Politicians at open-source champion Munich are demanding more information about proposals that the city rolls out Windows 10 and possibly even abandons Linux.
The city authority, famed for rejecting Windows, yesterday questioned the administration about consultants' proposals to make Windows 10 and Office available across the council.
If the city implements the project it would mark a significant departure for the authority, which spent years migrating about 15,000 staff from Windows to LiMux, a custom version of the Ubuntu desktop OS.
In the new report, Accenture and German consultancy arf suggest staff be given the choice--on a department by department basis--between using Windows 10 and Microsoft Office and using LiMux and LibreOffice, and that if Windows proves popular enough "it could be investigated whether it makes economic sense to continue using Linux as a client operating system".
While the council still runs some Windows machines, its policy is to keep the use of the Microsoft OS to a minimum, only running it where line of business software is incompatible with LiMux.
On Wednesday, the consultants report was debated by Munich's administrative and personnel committee, which deferred taking any decision related to the report until January next year.
The first matter to be considered by the council will be the report's recommendation that the city's three tier IT department is restructured as a single unit. The council won't decide on whether to back the Windows-focused architecture and client project outlined in the report until later next year.
Nevertheless elected officials at the council demanded more information about the Windows-focused proposals in the report, which was commissioned by current mayor Dieter Reiter to determine the future of IT at the council.
Politicians on the left of the council discussed measures to stop changes being implemented in the wake of the report, while the Social Democratic Party of Germany (SPD) asked for a breakdown of licensing fees that would be incurred if the council made Windows more widely available.
In relation to the draft resolution being considered by the council, the Green Party of Munich is preparing what it describes as a "huge amendment", would stipulate the authority must "stick to Linux as the major OS".
In correspondence with the administration preceding the meeting, various departments at Munich were critical of LiMux and LibreOffice, with the human resources department citing problems with crashes, display and printing errors, and backed a wider rollout of Windows. In the past, however, the council has said that the bulk of users had not taken issue with the move to LiMux and free software.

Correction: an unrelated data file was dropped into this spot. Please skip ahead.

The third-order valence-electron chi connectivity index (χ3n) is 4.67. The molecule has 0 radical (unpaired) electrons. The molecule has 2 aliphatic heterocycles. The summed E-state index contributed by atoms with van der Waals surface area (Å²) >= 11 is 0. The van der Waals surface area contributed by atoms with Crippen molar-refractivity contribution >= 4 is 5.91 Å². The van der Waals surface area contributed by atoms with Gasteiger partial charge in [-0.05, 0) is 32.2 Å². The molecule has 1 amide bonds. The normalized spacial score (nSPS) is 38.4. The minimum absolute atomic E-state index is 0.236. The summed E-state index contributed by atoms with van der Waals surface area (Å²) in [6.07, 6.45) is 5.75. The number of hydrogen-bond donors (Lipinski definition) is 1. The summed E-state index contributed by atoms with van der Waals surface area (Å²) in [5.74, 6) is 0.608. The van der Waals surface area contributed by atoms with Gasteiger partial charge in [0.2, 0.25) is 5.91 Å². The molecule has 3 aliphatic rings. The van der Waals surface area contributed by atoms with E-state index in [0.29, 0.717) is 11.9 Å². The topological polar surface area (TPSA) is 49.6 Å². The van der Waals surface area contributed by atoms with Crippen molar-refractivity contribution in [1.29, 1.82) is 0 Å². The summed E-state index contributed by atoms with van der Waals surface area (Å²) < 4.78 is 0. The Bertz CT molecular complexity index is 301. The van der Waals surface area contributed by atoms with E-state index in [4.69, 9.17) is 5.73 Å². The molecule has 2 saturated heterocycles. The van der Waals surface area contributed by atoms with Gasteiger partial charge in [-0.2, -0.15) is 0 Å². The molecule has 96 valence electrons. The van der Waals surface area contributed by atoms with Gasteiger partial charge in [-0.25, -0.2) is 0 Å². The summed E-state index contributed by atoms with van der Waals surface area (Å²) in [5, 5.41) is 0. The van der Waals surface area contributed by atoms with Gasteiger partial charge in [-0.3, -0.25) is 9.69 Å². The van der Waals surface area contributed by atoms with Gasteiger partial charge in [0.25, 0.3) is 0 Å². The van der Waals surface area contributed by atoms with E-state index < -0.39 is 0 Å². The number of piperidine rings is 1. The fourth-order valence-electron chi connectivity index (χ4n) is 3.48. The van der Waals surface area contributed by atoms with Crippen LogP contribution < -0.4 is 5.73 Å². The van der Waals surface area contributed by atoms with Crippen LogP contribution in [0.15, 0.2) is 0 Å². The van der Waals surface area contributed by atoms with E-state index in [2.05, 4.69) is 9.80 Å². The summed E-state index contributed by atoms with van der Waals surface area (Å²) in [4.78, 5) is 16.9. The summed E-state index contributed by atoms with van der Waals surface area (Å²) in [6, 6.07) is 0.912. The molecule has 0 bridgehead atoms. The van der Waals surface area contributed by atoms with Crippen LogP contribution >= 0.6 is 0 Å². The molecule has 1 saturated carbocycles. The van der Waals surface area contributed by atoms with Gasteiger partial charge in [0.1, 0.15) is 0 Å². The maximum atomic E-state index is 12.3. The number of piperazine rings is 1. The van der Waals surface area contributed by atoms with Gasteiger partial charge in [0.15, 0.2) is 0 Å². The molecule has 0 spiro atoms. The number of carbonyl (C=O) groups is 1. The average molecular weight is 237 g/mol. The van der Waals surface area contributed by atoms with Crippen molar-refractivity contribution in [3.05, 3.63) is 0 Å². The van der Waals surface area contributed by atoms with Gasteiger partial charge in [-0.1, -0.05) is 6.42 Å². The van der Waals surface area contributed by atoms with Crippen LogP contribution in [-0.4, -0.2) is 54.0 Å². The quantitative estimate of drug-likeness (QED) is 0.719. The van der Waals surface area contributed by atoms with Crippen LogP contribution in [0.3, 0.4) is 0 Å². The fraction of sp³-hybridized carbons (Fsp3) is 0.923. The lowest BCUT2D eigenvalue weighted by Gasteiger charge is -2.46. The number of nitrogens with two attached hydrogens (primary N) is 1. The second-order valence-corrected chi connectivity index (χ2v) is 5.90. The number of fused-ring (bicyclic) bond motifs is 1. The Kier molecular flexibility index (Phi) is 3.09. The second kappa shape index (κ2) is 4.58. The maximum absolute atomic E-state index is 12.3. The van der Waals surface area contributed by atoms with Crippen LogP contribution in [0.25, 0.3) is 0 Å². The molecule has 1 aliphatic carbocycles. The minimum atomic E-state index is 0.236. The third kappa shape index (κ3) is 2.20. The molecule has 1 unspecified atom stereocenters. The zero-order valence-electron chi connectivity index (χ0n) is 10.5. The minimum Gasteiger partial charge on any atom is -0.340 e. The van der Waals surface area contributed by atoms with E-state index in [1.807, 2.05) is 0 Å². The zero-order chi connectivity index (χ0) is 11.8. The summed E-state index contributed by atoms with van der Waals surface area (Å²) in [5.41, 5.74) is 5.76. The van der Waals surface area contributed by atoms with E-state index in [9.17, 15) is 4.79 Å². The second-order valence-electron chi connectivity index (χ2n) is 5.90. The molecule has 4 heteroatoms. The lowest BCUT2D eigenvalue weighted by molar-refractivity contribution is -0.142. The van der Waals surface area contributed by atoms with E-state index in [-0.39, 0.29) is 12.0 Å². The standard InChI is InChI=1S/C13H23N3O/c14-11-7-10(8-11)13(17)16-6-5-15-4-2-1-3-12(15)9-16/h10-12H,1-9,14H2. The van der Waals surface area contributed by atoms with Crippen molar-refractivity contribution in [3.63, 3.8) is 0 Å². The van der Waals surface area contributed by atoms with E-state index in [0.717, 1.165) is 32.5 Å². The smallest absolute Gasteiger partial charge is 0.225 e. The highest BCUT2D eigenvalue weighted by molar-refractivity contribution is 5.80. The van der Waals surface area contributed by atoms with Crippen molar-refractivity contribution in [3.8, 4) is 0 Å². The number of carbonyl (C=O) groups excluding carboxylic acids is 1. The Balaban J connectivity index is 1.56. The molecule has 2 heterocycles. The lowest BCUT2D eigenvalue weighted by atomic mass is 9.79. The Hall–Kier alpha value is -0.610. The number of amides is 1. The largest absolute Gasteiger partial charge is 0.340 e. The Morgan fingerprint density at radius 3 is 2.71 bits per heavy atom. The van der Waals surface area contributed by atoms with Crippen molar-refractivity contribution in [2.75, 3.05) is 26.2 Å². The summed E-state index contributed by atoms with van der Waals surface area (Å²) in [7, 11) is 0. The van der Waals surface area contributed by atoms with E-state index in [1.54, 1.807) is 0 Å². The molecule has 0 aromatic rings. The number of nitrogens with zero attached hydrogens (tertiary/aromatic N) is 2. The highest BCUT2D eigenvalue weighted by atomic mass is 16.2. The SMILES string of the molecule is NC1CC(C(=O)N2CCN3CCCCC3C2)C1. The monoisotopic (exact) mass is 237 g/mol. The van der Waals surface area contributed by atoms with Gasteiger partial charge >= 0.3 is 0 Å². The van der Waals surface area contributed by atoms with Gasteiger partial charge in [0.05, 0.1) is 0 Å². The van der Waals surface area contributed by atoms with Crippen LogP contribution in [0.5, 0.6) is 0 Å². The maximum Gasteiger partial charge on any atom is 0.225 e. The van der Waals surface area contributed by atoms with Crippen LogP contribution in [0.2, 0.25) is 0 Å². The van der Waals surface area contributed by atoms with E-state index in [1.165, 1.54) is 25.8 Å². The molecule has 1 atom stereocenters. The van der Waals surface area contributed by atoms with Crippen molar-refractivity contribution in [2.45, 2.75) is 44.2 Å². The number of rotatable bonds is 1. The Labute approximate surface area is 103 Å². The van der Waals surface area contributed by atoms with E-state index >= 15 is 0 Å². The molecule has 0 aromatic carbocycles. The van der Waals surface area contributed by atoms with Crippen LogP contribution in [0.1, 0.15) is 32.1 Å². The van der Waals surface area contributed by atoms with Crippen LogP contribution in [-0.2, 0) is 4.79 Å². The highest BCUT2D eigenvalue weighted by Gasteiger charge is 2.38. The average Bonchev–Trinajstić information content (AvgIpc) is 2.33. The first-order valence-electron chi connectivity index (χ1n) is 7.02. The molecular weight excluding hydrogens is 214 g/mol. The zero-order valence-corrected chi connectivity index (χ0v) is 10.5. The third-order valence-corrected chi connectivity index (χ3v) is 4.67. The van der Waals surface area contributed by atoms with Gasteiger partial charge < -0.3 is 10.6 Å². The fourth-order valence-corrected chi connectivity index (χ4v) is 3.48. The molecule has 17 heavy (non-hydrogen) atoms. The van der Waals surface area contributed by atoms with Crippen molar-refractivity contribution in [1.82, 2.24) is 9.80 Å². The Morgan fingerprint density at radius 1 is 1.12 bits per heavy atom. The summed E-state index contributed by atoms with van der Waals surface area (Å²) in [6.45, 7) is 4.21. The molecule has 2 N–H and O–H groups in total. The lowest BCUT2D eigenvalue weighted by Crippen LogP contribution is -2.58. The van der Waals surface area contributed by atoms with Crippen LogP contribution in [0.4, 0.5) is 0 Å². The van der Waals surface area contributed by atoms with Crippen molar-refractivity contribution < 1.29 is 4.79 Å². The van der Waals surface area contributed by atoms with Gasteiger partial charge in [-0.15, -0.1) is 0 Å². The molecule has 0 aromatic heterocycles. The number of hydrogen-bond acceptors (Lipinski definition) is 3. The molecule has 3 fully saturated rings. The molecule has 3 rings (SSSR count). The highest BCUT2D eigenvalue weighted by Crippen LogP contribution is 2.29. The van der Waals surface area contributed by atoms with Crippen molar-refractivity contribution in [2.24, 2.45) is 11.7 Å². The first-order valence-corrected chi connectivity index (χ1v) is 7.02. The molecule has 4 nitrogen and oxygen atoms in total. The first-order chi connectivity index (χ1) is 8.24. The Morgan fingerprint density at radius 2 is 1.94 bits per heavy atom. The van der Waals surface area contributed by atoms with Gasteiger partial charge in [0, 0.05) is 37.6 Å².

The high cost and complexity of maintaining a Windows- and Linux-based client side-by-side at the council is classed as a "high severity" weak point in the report, which stresses the need to improve the Windows client at the council.
The Free Software Foundation Europe has questioned why Accenture was commissioned to co-author a report assessing the use of Microsoft software, when the consultancy runs a joint venture with Microsoft called Avanade, which helps businesses implement Microsoft technologies. For its part, Accenture said it has an "independent view of the technology landscape".
The move to more widely roll out Windows is part of a larger €18.9m 'architecture and client' project detailed in the report. The four year project would see Munich city council take on two new "Windows experts", who would help develop a "powerful" new Windows client for use by staff.
A spokesman for Munich City Council says the final decision on whether to implement the client and architecture project will be taken once detailed financial planning is finalized, which is not due to happen before summer / autumn 2017.
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- Munich sheds light on the cost of dropping Linux and returning to Windows
- Ditching Linux for Windows? The truth isn't that simple, says Munich (TechRepublic)